A Nostalgic Train Ride – Part 2

Disused coaches at Gemas

What was to be a short nap, turned out into a full-blown three-hour sleep. The tension at work, coupled with the travel and visit to the oil rig, operations report, editing marketing report, going through figures determining IRRs, and hunting for interim vessels for jobs must have gotten to me. When I got up, we were already at Gemas. And because I was in a deep sleep, the ticket inspector could not wake me up to inspect my ticket. When he saw that I was already up, he immediately asked for mine.


The ticket inspector would make that staccato on the headrest with his single-hole puncher.

“Tiket! Tiket!” (Ticket! Ticket!)

This 40-something malay ticket inspector with the most unfriendly face asked me for my train ticket. I was travelling back to Kuala Kangsar with my friends that afternoon.

Ticket Inspector: “Adik punya dah potong ke?” (Has yours been cut? – what he meant was: have I had my ticket inspected)

I looked down at my crotch and replied, “Mesti la dah potong. Umur dah 17 tahun dah.” (Of course mine has been cut-off. I’m already 17 – I was referring to my foreskin)

He looked strangely at me, puzzled initially, then gave out this stupid laughter and went off.

A jolt by the coach as the train took a corner brought me back to the present. There was this ticket inspector, Indian, in a friendlier-looking uniform, with a friendly smile, still waiting for my ticket. I smiled back at him and handed my ticket to him.

Sudah potong

I looked out the window, and saw a row of rubber trees in a plantation. My thoughts were then returned to that same train ride I was on 26 years ago.

“Your country is amazing. Even the trees in the jungle are in lines.”

I nodded at this foreigner, a backpacker who was with his girlfriend, I presumed. I wanted to laugh, but kept on a straight face.

“Those are rubber trees, you plonk!” I thought to myself.

26 years on, the view is still very much the same, save for some pockets of development, both legal and illegal, on both sides of the track. Somehow, I miss those days, my salad days – so carefree and the only responsibility I had was to pass my exams and not get scolded (the least) whenever I had to shove my report card beneath my father’s nose for it to be signed on the penultimate day of each school holidays. Those were the days when all we had to do was wake up in the morning, go for classes, go for meals, go for the daily swimming and water-polo training, go for prep, and sleep…or at least, pretend to sleep. Then, later at night, sneak out of the dormitory doing everything and nothing in Kuala Kangsar town, get chased by cops patrolling in Land Rovers, and jump into the Perak river to escape them.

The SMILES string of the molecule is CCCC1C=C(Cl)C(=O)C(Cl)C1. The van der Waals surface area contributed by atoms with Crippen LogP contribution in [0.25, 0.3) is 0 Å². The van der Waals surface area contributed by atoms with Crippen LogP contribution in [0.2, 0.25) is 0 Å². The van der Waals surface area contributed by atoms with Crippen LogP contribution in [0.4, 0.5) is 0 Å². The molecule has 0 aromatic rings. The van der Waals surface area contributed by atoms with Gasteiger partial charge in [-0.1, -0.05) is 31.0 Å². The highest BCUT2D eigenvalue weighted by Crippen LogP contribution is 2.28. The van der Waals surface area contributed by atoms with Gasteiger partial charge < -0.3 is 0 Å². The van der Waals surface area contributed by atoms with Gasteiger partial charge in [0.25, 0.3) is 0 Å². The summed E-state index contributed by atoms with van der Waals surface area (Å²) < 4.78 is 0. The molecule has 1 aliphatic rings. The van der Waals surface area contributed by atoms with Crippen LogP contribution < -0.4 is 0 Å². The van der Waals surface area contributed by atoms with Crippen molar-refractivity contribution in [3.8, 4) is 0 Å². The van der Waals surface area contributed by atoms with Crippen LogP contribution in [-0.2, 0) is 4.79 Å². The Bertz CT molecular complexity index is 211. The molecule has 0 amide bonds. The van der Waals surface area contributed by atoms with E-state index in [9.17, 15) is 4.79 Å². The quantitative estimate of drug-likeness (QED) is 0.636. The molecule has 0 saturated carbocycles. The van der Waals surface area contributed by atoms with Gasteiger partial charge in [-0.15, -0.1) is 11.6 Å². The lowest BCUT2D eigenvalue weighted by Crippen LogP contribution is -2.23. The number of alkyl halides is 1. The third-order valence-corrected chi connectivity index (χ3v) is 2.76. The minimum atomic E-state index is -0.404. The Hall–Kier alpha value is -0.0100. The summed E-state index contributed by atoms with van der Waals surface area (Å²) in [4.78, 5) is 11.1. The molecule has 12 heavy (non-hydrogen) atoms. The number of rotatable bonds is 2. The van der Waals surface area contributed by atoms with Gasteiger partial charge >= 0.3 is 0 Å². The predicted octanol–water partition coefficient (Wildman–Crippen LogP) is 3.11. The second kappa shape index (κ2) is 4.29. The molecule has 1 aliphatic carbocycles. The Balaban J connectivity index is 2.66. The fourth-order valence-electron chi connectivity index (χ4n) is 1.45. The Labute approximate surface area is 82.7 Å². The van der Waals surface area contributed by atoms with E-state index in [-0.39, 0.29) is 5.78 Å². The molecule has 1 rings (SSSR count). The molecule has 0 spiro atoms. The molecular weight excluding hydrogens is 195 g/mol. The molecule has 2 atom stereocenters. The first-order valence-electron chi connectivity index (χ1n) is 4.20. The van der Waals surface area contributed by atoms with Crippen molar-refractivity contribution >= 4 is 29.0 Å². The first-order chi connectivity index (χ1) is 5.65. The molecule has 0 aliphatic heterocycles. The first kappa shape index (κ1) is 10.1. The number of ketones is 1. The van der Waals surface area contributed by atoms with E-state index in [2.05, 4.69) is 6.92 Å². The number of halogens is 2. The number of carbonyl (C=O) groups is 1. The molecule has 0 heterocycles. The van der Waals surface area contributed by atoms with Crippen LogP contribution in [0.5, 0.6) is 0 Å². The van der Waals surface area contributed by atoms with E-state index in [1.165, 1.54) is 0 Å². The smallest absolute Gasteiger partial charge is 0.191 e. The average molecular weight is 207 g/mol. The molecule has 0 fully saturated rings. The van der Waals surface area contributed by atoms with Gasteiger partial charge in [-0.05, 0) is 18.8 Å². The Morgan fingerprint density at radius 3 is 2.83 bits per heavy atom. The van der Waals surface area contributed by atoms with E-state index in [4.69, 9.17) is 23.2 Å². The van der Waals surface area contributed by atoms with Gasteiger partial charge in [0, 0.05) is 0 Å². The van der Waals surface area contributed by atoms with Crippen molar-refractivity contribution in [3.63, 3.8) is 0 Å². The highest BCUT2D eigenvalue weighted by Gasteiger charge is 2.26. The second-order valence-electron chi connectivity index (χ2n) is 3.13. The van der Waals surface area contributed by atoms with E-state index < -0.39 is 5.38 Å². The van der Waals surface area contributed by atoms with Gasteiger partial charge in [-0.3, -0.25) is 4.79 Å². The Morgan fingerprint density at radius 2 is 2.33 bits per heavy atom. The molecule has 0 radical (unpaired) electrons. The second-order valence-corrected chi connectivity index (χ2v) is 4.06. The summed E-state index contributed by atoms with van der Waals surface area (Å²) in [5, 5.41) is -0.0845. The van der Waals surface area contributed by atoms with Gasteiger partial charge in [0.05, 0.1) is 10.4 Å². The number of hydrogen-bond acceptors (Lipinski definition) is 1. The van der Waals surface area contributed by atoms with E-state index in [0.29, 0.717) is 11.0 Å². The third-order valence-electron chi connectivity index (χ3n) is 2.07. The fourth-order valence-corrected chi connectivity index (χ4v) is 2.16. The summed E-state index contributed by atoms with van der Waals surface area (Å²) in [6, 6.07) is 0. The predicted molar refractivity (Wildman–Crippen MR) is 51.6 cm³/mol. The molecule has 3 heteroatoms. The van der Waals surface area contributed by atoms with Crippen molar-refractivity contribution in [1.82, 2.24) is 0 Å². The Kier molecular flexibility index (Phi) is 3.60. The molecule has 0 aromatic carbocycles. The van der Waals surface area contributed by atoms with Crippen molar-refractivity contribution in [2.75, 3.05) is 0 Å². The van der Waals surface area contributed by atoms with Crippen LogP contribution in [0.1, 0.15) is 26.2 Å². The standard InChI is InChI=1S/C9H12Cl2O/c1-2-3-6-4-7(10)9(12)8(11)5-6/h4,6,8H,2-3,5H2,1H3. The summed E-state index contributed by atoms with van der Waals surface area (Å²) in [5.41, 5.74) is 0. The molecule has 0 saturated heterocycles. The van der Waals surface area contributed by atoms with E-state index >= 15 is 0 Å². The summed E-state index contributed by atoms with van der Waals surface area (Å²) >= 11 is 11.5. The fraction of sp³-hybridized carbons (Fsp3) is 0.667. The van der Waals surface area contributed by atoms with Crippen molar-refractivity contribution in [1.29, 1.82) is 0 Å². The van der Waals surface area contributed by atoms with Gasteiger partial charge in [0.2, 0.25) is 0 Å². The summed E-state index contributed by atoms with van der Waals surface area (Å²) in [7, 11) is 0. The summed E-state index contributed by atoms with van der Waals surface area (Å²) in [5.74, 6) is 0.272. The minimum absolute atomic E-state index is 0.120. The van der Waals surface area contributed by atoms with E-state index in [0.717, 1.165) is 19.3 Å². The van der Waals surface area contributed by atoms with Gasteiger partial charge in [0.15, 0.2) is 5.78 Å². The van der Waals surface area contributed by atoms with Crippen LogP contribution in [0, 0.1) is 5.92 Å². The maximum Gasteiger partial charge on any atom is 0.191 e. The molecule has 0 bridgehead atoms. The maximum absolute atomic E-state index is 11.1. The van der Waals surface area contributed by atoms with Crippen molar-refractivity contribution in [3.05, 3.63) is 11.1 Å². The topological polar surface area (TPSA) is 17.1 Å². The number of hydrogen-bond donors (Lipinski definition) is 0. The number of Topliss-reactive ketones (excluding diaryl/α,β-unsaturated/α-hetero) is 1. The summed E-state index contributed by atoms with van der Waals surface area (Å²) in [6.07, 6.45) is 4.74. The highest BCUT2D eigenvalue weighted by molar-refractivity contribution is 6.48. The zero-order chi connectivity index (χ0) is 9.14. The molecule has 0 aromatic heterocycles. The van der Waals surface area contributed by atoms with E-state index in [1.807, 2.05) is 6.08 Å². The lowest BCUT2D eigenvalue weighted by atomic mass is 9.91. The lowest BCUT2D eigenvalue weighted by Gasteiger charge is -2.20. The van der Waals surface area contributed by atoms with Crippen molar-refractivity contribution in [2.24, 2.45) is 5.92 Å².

View from my seatA plantation in Labis

Suddenly, I felt the urge to go to the toilet. Someone was in the sitting toilet, therefore I had to use the squat toilet. Since I was only going to urinate, I only had to stand. It is already a challenge trying to aim into a normal toilet bowl; imagine doing the deed, the bowl opening just half the size of a normal squat toilet, in a moving train. You can imagine how good my aim was…NOT. The difference 26 years later is that although the toilet did not look clean, it smelled clean!

This is how you do itThe paraphernalia

To be continued…

A Nostalgic Train Ride – Part 1